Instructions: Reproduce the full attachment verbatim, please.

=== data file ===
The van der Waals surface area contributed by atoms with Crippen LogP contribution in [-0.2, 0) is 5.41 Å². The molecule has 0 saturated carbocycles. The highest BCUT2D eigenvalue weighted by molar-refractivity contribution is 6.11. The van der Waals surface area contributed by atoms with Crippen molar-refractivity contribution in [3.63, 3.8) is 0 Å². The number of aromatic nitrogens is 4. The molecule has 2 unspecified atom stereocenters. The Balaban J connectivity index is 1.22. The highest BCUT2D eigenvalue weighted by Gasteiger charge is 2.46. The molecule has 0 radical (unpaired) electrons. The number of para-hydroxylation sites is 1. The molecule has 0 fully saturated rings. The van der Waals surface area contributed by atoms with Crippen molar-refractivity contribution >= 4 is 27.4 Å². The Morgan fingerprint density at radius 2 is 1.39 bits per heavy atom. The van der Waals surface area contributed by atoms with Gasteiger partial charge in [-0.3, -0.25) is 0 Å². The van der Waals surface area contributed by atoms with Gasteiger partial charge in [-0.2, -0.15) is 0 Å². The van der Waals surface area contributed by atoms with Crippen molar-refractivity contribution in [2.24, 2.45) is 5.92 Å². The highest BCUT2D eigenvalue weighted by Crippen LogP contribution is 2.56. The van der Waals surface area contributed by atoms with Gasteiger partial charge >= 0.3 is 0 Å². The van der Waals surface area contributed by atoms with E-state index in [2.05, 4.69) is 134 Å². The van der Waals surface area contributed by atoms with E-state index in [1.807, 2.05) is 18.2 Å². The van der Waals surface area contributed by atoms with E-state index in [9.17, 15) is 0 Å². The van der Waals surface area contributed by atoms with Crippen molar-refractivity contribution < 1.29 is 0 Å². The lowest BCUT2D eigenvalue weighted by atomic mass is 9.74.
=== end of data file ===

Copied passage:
The van der Waals surface area contributed by atoms with Crippen LogP contribution in [-0.2, 0) is 5.41 Å². The molecule has 0 saturated carbocycles. The highest BCUT2D eigenvalue weighted by molar-refractivity contribution is 6.11. The van der Waals surface area contributed by atoms with Crippen molar-refractivity contribution in [3.63, 3.8) is 0 Å². The number of aromatic nitrogens is 4. The molecule has 2 unspecified atom stereocenters. The Balaban J connectivity index is 1.22. The highest BCUT2D eigenvalue weighted by Gasteiger charge is 2.46. The molecule has 0 radical (unpaired) electrons. The number of para-hydroxylation sites is 1. The molecule has 0 fully saturated rings. The van der Waals surface area contributed by atoms with Crippen molar-refractivity contribution >= 4 is 27.4 Å². The Morgan fingerprint density at radius 2 is 1.39 bits per heavy atom. The van der Waals surface area contributed by atoms with Gasteiger partial charge in [-0.3, -0.25) is 0 Å². The van der Waals surface area contributed by atoms with Gasteiger partial charge in [-0.2, -0.15) is 0 Å². The van der Waals surface area contributed by atoms with Crippen molar-refractivity contribution in [2.24, 2.45) is 5.92 Å². The highest BCUT2D eigenvalue weighted by Crippen LogP contribution is 2.56. The van der Waals surface area contributed by atoms with Gasteiger partial charge >= 0.3 is 0 Å². The van der Waals surface area contributed by atoms with E-state index in [2.05, 4.69) is 134 Å². The van der Waals surface area contributed by atoms with E-state index in [1.807, 2.05) is 18.2 Å². The van der Waals surface area contributed by atoms with E-state index in [9.17, 15) is 0 Å². The van der Waals surface area contributed by atoms with Crippen molar-refractivity contribution < 1.29 is 0 Å². The lowest BCUT2D eigenvalue weighted by atomic mass is 9.74.